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I was wondering how you would call a getter function from another class in another class. For example what I have right now is not working

class A{
public:
    friend class B;
std::string getfirst(){ return b.getfirst();}
private:
    B b;
};

class B{
public:
    std::string getfirst(){
        return first_;

    }
private:
    std::string first_;

};

How would I fix this so that I can call B's getfirst function?

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2  
This code won't even slightly compile... you have std::string getfirst(){ std::string getfirst(){. –  Oliver Charlesworth Mar 26 '12 at 17:30
    
I liked the "slightly compile" part ;-) –  Michael Krelin - hacker Mar 26 '12 at 17:31

4 Answers 4

up vote 2 down vote accepted

You do not need friendship.

What about?

class B {
public:
    std::string get_first() const { return first_; }
private:
    std::string first_;
};

class A {
public:
    std::string get_first() const { return b.get_first(); }
private:
    B b;
};

Now, class B has a getter for its first and class A has getter that delegates to b member variable.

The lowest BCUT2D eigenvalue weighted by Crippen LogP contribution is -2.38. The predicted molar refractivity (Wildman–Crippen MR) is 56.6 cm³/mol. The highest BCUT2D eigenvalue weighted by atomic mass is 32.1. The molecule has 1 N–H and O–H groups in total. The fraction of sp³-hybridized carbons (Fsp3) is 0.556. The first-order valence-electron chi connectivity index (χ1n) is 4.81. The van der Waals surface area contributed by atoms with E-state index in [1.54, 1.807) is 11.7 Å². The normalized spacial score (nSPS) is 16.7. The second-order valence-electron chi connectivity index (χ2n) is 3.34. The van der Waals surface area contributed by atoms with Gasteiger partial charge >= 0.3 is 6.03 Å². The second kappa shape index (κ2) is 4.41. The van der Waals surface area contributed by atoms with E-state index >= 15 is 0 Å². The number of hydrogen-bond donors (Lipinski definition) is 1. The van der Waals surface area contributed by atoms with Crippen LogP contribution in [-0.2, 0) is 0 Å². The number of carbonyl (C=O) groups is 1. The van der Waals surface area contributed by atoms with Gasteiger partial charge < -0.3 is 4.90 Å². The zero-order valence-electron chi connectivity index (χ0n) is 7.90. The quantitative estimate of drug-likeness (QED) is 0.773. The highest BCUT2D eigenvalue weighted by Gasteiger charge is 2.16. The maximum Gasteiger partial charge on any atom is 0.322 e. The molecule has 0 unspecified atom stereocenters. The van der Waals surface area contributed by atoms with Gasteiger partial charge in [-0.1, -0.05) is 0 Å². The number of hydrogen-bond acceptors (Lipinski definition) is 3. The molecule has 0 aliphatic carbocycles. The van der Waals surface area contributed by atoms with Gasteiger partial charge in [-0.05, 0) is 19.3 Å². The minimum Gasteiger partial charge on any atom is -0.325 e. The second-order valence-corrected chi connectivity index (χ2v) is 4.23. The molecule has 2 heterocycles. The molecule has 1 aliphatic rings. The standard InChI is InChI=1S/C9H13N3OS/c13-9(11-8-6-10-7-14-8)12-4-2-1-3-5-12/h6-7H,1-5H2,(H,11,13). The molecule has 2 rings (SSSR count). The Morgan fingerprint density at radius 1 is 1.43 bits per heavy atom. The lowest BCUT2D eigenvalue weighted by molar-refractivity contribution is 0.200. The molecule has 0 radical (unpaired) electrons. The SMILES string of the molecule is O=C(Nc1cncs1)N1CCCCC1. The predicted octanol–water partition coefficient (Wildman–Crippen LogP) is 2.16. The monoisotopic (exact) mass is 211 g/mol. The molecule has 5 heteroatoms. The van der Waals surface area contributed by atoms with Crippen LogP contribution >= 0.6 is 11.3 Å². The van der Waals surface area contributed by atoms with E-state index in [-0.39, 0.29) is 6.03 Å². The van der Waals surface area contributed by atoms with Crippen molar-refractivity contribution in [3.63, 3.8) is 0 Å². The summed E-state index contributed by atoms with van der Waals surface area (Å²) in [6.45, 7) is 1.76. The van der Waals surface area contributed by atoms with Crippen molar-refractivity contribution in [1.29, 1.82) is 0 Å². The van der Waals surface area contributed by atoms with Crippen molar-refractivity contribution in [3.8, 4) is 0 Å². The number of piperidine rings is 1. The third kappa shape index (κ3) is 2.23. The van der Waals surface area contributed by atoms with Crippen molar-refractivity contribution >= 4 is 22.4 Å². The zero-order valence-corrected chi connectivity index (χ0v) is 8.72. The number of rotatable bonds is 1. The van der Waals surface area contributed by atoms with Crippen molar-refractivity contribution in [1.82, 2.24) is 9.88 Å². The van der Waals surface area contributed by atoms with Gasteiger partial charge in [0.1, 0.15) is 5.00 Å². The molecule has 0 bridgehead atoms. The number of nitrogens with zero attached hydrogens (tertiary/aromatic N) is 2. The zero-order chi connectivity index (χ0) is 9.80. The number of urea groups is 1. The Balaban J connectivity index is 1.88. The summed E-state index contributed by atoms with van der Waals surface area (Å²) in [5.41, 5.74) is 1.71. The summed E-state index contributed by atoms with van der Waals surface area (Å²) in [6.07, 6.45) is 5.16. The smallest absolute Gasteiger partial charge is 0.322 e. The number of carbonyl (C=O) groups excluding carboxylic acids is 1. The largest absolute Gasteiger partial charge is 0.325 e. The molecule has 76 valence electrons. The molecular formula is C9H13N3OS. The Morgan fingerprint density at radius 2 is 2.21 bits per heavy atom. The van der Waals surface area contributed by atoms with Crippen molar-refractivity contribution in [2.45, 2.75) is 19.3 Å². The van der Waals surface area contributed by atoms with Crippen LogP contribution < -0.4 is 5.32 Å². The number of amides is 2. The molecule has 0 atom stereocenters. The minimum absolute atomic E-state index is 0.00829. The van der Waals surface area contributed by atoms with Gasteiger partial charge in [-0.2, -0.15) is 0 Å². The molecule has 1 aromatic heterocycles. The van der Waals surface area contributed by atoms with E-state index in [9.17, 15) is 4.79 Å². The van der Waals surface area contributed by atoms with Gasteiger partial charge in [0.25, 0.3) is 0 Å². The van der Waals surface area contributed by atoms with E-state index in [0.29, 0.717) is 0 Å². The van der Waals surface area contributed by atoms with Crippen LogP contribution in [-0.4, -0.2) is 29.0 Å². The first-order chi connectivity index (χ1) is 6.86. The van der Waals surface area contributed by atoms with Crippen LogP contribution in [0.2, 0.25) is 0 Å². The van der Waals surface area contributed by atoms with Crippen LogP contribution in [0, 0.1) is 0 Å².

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I tried that and it gives me a compile error saying that B doesn't have a getfirst member –  user798774 Mar 26 '12 at 17:38
    
Check typing. In my example I named the getter as get_first() instead of getfirst(). –  J. Daniel Garcia Mar 26 '12 at 17:53
    class B{
    public:
        std::string getfirst(){
            return first_;
        }
    private:
        std::string first_;
    };

    class A : public B{
       public:
       //class A has derived the "getfirst" from B
       private:
       // add your stuff here
  };

did not compile it,but should work fine

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The code you have has an error: std::string getfirst(){ is repeated twice in B, this will cause a compilation error.

Also, you do not need to declare B as friend of A, as B is not trying to access any of A's private members. Ignore this if you have a larger code where you do need the friend declaration.

You need to define class B before using using it in A. As B does not access A, you can just put its definition before A's.

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This is really wierd

std::string getfirst(){ 
        std::string getfirst(){ 
            return first_;      //cause compilation error

It may correct as:

#include <iostream>
using namespace std;

class B; // Forward declaration of class B in order for example to compile
class A
{

public:

    string getfirst();
    friend string :: getfirst(); // declaration of global friend
};

class B
{

public:

    friend string :: getfirst(); // declaration of global friend
    friend string A::getfirst();  // declaration of friend from other class
};

I am giving skeleton only.

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it didn't compile for me, it says that class B does not have the member getfirst –  user798774 Mar 26 '12 at 17:46

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